In the screening of his story Mr. Vekroff has been distinctly aided by the capable work of Alice Joyce and Harry Morey, the featured players, who are supported by a cast that includes Robert Kelley, Mary Maurice, George Cooper, Patsy DeForrest and Kittens Reichert.

The story is out of the usual run. It tells of a girl who, leaving a Western town for a secretarial position in the East, stops at a rough hotel. It is here that the civil engineer mistakes her room for that of the dancer. Arrived in the East, the girl is taken in hand by a friendly doctor. A child is born and the girl later secures a position as secretary to a prominent business man. They fall in love and marry. She does not tell him "her secret." It comes about that her child is brought into the home. The husband discovers the fact that his wife is the child's mother and accuses the doctor. The doctor tells him the wife's story, and it develops that the man is the civil engineer of the Western hotel incident.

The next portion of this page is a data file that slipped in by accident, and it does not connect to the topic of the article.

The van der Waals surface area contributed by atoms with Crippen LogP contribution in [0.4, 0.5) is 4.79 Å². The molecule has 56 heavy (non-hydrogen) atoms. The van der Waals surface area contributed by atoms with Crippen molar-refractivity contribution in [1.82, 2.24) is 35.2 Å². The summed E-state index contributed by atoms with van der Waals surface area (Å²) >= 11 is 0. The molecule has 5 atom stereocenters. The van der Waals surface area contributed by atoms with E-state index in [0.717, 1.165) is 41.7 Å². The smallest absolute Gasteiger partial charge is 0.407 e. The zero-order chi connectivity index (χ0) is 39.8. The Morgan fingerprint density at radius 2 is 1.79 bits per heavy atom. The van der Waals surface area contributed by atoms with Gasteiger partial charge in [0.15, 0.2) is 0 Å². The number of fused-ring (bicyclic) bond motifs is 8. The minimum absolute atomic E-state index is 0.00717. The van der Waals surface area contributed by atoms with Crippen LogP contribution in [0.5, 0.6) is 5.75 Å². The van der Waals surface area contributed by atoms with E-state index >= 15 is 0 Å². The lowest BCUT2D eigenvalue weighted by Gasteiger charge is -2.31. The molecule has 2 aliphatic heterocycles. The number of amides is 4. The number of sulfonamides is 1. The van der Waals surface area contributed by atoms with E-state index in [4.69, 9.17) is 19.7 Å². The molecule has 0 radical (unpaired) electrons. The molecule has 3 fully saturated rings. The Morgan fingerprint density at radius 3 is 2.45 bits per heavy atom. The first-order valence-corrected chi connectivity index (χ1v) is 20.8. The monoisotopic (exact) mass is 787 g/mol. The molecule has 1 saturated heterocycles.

Production details throughout are in harmony with the grade of entertainment. [Omitted, one photo.]

HER SECRET (Five Parts--April 30.)--The cast: Clara Weston (Alice Joyce); Rex Fenton (Harry Morey); Dr. Howard (Richard Kelley); Mrs. Marvin (Mary Maurice); Charley (George Cooper); Dazy (Patsy DeForrest); Alice (Kittens Reichert); Directed by Perry N. Vekroff.

Clara Weston is a country school teacher and daughter of a minister. She receives a call to New York to become secretary to the manager of a philanthropic society. She takes the stage coach to the railroad town, but misses the overland train and is compelled to remain over night at the only hotel. A party of Eastern civil engineers come in from an extended stay in the mountains--dusty, unkempt bearded young fellows--who plunge into the diversions of the hotel's dance hall. Rex Fenton of the party pays attentions to Dazy, a dancer. However, when it is late, to get rid of him, she gives him a number at random as that of her room. Befuddled with drink, Fenton afterward looks for the dancer, and as the story works out Clara Weston becomes an accidental victim of circumstances. Next morning she a goes on her way with a broken heart, while Fenton awakes in his room with only a dim idea of what occurred the night before.